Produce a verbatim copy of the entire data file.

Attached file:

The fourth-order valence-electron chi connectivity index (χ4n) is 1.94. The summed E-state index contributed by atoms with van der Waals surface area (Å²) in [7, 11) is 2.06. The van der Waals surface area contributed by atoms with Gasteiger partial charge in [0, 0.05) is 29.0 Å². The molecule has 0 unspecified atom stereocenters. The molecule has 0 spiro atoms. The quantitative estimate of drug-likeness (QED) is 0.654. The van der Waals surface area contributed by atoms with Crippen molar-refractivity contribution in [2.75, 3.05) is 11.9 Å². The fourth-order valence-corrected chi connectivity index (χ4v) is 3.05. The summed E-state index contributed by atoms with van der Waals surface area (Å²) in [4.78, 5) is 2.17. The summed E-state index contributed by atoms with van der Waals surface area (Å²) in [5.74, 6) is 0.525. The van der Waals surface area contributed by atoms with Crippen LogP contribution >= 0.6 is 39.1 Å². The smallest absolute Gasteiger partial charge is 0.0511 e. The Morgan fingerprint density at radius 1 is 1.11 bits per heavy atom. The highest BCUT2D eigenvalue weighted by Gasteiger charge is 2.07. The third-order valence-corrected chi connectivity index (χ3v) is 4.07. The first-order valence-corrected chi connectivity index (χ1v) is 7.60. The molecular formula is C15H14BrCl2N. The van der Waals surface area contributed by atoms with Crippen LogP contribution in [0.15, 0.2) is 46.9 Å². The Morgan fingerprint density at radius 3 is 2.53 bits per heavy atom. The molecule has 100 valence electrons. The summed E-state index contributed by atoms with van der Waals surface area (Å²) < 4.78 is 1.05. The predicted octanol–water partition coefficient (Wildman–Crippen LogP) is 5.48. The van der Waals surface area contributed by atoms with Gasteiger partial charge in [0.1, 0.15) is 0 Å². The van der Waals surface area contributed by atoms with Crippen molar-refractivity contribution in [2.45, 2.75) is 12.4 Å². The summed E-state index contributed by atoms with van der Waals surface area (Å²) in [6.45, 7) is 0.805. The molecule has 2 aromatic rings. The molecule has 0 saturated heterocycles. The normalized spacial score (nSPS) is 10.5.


The fourth-order valence-electron chi connectivity index (χ4n) is 1.94. The summed E-state index contributed by atoms with van der Waals surface area (Å²) in [7, 11) is 2.06. The van der Waals surface area contributed by atoms with Gasteiger partial charge in [0, 0.05) is 29.0 Å². The molecule has 0 unspecified atom stereocenters. The molecule has 0 spiro atoms. The quantitative estimate of drug-likeness (QED) is 0.654. The van der Waals surface area contributed by atoms with Crippen molar-refractivity contribution in [2.75, 3.05) is 11.9 Å². The fourth-order valence-corrected chi connectivity index (χ4v) is 3.05. The summed E-state index contributed by atoms with van der Waals surface area (Å²) in [4.78, 5) is 2.17. The summed E-state index contributed by atoms with van der Waals surface area (Å²) in [5.74, 6) is 0.525. The van der Waals surface area contributed by atoms with Crippen LogP contribution >= 0.6 is 39.1 Å². The smallest absolute Gasteiger partial charge is 0.0511 e. The Morgan fingerprint density at radius 1 is 1.11 bits per heavy atom. The highest BCUT2D eigenvalue weighted by Gasteiger charge is 2.07. The third-order valence-corrected chi connectivity index (χ3v) is 4.07. The first-order valence-corrected chi connectivity index (χ1v) is 7.60. The molecular formula is C15H14BrCl2N. The van der Waals surface area contributed by atoms with Crippen LogP contribution in [0.15, 0.2) is 46.9 Å². The Morgan fingerprint density at radius 3 is 2.53 bits per heavy atom. The molecule has 100 valence electrons. The summed E-state index contributed by atoms with van der Waals surface area (Å²) < 4.78 is 1.05. The predicted octanol–water partition coefficient (Wildman–Crippen LogP) is 5.48. The van der Waals surface area contributed by atoms with Gasteiger partial charge in [0.1, 0.15) is 0 Å². The van der Waals surface area contributed by atoms with Crippen molar-refractivity contribution in [2.45, 2.75) is 12.4 Å². The summed E-state index contributed by atoms with van der Waals surface area (Å²) in [6.45, 7) is 0.805. The molecule has 2 aromatic rings. The molecule has 0 saturated heterocycles. The normalized spacial score (nSPS) is 10.5.